“We’ve never had the budget for concerted advertising efforts, so we’re relying more on the relationships we’ve built with travel agents and tour operators,” Pawlowski added. “A great example is a program we’ve developed with Lufthansa City Center, which is the largest and most prestigious travel agency in Germany.”

Last year, Capital Region USA—which encompasses D.C., Maryland and Virginia—partnered with Lufthansa City Center to serve as the travel agency’s featured destination, with in-store displays, customer mailings, and Web and magazine features all spotlighting attractions in the nation’s capital. The result was impressive.

“We saw a 38 percent increase in flight bookings,” Pawlowski said. “The partnership continues this year and will emphasize D.C.’s boutique hotels. We’ve also gotten a lot of good press for D.C. as a nice alternative to New York for long weekend shopping breaks, and we’ll be looking for more of that in the future.”

But for now, there are plenty of deals for both European and non-European visitors? In fact, D.C. boasts an array of spring specials for travelers of all types. Here’s a sampling:

Cherries Galore The widely anticipated National Cherry Blossom Festival features special spring hospitality packages, via WCTC, starting at 9 a night (peak bloom dates are between March 27 and April 3).

At the St. Gregory Luxury Hotel and Suites, book a weekend celebration package during the festival and receive deluxe accommodations, breakfast for two, a Sunday champagne jazz brunch for two at the M Street Bar & Grill, complimentary parking and a special cherry blossom cocktail, starting at 9 a night.

Or take part in the Fairmont Washington’s cherry blossom package, which includes overnight accommodations for two, complimentary valet parking and a box of beautiful cherry blossom note cards, starting at 9 a night.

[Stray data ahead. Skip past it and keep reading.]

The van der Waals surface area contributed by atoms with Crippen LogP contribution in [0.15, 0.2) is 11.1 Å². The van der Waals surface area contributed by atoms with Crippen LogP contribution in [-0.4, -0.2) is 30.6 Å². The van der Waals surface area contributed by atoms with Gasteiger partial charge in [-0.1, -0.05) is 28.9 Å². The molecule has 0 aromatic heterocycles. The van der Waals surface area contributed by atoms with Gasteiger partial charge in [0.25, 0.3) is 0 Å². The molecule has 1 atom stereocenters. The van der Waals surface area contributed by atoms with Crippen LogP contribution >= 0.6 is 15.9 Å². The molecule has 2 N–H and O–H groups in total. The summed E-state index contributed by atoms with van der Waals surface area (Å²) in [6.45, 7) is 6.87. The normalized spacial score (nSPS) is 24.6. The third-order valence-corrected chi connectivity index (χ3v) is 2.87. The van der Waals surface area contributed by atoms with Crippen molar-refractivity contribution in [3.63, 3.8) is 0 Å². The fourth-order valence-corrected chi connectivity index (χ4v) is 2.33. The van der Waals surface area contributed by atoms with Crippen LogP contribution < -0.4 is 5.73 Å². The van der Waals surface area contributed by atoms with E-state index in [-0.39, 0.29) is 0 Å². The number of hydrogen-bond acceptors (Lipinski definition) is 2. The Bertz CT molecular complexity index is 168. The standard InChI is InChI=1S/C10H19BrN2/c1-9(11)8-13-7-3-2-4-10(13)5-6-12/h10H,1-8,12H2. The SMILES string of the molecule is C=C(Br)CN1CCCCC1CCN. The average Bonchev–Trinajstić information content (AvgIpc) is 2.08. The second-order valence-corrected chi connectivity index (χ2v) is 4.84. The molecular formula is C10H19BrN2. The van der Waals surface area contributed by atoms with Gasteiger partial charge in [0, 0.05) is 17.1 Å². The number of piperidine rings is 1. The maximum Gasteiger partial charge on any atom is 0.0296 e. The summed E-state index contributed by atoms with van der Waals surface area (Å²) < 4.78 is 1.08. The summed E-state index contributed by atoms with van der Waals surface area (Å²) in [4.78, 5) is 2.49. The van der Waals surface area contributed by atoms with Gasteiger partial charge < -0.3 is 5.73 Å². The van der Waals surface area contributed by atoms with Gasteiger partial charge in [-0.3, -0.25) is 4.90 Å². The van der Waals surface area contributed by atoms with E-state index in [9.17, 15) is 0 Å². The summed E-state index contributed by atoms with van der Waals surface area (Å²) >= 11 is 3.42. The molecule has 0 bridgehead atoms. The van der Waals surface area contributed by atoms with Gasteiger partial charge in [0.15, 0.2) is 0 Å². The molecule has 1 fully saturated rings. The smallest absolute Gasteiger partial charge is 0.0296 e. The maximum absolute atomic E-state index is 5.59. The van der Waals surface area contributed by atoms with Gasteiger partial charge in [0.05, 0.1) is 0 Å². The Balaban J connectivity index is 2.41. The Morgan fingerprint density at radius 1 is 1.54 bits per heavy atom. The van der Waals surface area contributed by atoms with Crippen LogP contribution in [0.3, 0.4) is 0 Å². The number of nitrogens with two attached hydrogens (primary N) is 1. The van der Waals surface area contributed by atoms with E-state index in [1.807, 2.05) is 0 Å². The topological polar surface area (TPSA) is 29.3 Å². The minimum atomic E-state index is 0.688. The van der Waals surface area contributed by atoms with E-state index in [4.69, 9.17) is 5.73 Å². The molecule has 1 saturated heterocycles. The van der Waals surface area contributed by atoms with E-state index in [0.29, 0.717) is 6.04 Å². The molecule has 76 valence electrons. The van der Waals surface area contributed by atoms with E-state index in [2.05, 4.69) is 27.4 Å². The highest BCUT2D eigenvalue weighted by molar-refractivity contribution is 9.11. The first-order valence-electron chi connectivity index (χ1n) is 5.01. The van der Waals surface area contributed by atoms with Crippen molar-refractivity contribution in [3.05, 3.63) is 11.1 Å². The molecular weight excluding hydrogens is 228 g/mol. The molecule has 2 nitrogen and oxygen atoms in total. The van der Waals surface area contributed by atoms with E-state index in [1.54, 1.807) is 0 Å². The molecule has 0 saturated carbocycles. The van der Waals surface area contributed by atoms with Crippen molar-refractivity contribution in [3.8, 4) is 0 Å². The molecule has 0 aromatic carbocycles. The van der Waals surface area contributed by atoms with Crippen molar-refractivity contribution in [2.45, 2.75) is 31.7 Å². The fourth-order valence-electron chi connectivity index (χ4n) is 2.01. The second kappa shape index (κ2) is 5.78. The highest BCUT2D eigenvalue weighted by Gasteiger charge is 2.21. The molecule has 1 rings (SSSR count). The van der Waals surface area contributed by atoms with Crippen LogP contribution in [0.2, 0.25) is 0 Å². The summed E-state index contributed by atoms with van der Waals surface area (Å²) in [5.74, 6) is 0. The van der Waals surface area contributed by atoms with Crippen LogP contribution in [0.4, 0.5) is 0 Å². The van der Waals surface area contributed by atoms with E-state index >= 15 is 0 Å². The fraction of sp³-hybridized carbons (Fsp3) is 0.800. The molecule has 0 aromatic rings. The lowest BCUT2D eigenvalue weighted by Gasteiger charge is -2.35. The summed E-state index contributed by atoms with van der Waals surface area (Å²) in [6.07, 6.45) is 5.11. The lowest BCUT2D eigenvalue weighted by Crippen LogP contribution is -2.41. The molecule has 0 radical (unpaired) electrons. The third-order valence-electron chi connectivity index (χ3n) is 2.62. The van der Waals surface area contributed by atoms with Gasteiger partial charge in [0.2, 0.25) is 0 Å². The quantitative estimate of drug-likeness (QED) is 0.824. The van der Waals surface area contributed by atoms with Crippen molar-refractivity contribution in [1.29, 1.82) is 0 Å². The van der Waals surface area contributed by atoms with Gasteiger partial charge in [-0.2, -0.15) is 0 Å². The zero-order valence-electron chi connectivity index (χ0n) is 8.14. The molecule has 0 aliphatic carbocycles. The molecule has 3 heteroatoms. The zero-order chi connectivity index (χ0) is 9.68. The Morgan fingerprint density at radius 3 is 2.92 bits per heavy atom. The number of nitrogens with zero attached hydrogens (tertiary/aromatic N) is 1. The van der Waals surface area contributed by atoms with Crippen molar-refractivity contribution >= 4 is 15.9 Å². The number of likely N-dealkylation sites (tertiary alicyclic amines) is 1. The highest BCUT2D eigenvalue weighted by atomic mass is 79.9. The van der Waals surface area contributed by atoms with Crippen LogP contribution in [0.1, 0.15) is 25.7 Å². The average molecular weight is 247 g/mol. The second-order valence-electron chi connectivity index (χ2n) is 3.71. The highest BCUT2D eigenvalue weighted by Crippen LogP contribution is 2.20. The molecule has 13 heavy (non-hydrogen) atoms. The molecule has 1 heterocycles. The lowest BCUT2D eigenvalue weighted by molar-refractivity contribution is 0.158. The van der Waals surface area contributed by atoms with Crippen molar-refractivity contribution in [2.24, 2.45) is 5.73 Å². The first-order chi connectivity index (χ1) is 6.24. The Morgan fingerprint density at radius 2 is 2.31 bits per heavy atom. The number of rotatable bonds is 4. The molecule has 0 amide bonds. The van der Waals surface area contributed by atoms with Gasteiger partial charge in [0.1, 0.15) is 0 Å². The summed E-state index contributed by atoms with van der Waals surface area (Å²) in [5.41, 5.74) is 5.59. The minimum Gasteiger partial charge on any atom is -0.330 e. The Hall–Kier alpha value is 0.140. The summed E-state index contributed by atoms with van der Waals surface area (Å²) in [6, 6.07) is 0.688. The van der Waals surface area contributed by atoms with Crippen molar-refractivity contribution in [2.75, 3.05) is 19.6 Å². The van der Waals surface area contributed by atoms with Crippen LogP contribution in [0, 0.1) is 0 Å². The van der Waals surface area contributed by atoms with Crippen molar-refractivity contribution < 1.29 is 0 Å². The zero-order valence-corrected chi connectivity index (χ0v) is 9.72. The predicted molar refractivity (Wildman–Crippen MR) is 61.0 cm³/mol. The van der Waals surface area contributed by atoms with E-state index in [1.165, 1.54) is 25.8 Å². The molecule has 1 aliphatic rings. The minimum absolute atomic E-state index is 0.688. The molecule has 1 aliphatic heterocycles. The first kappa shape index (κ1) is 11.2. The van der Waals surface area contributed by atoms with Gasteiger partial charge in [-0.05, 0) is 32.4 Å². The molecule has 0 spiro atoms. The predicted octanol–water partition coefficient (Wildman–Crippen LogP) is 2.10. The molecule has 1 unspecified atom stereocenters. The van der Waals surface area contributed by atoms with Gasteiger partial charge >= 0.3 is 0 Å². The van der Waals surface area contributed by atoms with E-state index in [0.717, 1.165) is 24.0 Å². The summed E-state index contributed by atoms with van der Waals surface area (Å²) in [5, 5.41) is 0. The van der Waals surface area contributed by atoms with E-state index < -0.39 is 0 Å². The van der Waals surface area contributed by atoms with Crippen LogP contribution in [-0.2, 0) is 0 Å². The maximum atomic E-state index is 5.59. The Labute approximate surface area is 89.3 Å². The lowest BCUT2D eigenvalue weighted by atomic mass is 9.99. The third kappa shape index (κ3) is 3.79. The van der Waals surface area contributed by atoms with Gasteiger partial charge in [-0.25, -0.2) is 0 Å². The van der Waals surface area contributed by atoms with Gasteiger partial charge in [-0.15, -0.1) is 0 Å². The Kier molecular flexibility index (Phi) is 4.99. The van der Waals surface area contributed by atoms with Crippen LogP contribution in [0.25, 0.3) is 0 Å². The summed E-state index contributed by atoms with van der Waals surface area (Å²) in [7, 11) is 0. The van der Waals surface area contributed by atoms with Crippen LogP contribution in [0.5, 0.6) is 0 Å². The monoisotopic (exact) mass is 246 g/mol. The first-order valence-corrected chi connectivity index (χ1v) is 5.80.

At the River Inn, the “Cherry Bloomin” package, also starting at 9 per night (based on a two-night weekend stay), offers corporate suite accommodations, complimentary cherry blossom cocktail, complimentary breakfast for two at Dish restaurant, a pair of Metro passes, an informational packet on the Cherry Blossom Festival, VIP amenities upon arrival, including chocolate-covered cherries, and a gift card to CVS to develop your photo memories of the blossoms.

The Park Hyatt Washington is no stranger to catering to guests from around the world. Some of the hotel’s largest international feeder countries are Great Britain, France, Germany, Spain, Switzerland and Italy. The hotel’s spring blossom package offers an upgrade to a Park Deluxe room (the largest deluxe room in D.C.), a pot of cherry blossom green tea from the hotel’s rare and vintage Pu-erh tea collection, valet parking or a full American breakfast for two. Rooms start at 9 a night and the package runs on the weekends through April 27.

The historic Willard InterContinental Washington on Pennsylvania Avenue is home to its own mini Cherry Blossom Festival of sorts as it annually decks out its ornate lobby and Peacock Alley with a stunning floral display of the pretty blossoms, including historic renderings of the first Japanese delegation to America.

In addition, guests can purchase the “Very Cherry Willard” package starting at 9 per night, or for a smaller, more affordable sampling of flower power, head over to the Round Robin Bar for its signature blossom cocktails such as the “Cherry Blossom Fizz” made of dark rum, triple Sec and Godiva chocolate, priced at .